The 25th Anniversary Survival Research Laboratories Celebration will feature art exhibits, panel discussions, video, machines, and chaotic socialization. This is a rare opportunity to engage with SRL pioneer Mark Pauline of Survival Research Laboratories (SRL) along with many other “crew” members. Don’t be afraid to go up and ask about their “war” stories; probably every co-creator can tell an amusing anecdote about a live show.
Additionally, plans are still being “hatched” to make this 25th Anniversary Survival Research Laboratories Celebration even more special. Just prior to this April 9 event we will send out a reminder newsletter with updated information.
Admission includes a $5 discount coupon good toward the purchase of a RE/Search PRANKS! book, which contains a lengthy interview with SRL founder Mark Pauline. So if you buy a book, you get in free!
2. SRL at Vegas: A Short and Sweet Trip
While we at RE/Search were saddened that the much-anticipated SRL AT VEGAS (scheduled for Feb 7) performance was cancelled at the last minute, due to impossible peremptory demands by local authorities, nevertheless, we journeyed to The City Way Out West That Never Sleeps to see the UNLV (University of Nevada at Las Vegas) SRL Art Show which was curated by Susan Joyce. It turned out to be a classic gallery exhibition, with plenty of white space around each graphic/provocation. On the second floor we witnessed SRL video history, via the clearest, sharpest video projection we have yet seen; this had to have been state-of-the-art, up-to-the-minute equipment. Two grizzled SRL war veteran machines graced the polished hardwood floors, in mute testimony to past battles and tribulations. Food and drink were provided free, as befitting the hospitality commensurate with a well-funded academic institution. (A few photos from this show are at www.srl.org.)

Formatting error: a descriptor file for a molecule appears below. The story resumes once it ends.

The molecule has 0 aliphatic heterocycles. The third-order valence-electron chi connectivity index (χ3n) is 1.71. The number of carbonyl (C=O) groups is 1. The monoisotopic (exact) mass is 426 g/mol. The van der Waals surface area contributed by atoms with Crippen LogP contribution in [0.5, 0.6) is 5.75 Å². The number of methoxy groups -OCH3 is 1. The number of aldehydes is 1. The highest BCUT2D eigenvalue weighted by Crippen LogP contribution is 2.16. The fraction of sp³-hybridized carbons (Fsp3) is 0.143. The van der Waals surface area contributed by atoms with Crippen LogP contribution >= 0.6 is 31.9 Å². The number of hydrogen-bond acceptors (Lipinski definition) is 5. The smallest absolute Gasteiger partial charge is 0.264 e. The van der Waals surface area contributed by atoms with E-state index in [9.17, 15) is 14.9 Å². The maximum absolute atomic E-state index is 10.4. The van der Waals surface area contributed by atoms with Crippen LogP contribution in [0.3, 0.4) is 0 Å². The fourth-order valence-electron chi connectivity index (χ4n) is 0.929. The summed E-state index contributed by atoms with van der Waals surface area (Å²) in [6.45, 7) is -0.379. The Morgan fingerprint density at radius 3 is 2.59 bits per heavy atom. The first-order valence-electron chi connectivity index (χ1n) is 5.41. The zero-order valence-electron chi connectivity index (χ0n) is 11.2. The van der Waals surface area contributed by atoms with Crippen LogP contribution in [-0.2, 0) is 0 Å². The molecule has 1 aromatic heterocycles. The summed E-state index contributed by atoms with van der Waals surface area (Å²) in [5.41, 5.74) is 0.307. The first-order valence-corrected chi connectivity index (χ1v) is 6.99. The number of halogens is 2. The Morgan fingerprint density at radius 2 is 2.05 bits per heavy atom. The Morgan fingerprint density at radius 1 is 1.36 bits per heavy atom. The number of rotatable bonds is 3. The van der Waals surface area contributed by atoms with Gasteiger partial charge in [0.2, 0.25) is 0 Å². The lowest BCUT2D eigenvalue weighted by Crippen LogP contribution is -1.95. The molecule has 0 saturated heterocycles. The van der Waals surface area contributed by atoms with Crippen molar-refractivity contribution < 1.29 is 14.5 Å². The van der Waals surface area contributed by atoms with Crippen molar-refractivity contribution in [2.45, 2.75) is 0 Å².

What follows is a synopsis of our 30-hours-in-Vegas mini-vacation: (optional reading)
Our plane departed three hours later than scheduled, with the result that we arrived in Las Vegas about 3 A.M. Since we had already arrived 3 hours early in accordance with the new Homeland Security recommendations, we had ample time (6 hours total) to read almost every magazine and newspaper at the Oakland, California Airport’s only news outlet. Of special interest was an article on the blue-laser DVD players (or are they recorders, too?) now being sold in Japan–apparently the players can also play the red-laser DVD which Americans have recently embraced. However, the blue-laser DVD holds 5 times more information on the same size disc. We look forward to the day, about two years from now, when we’ll all junk our current DVD player in favor of the new format which will then be affordable–right now the cost is around $3000, for early adopters only.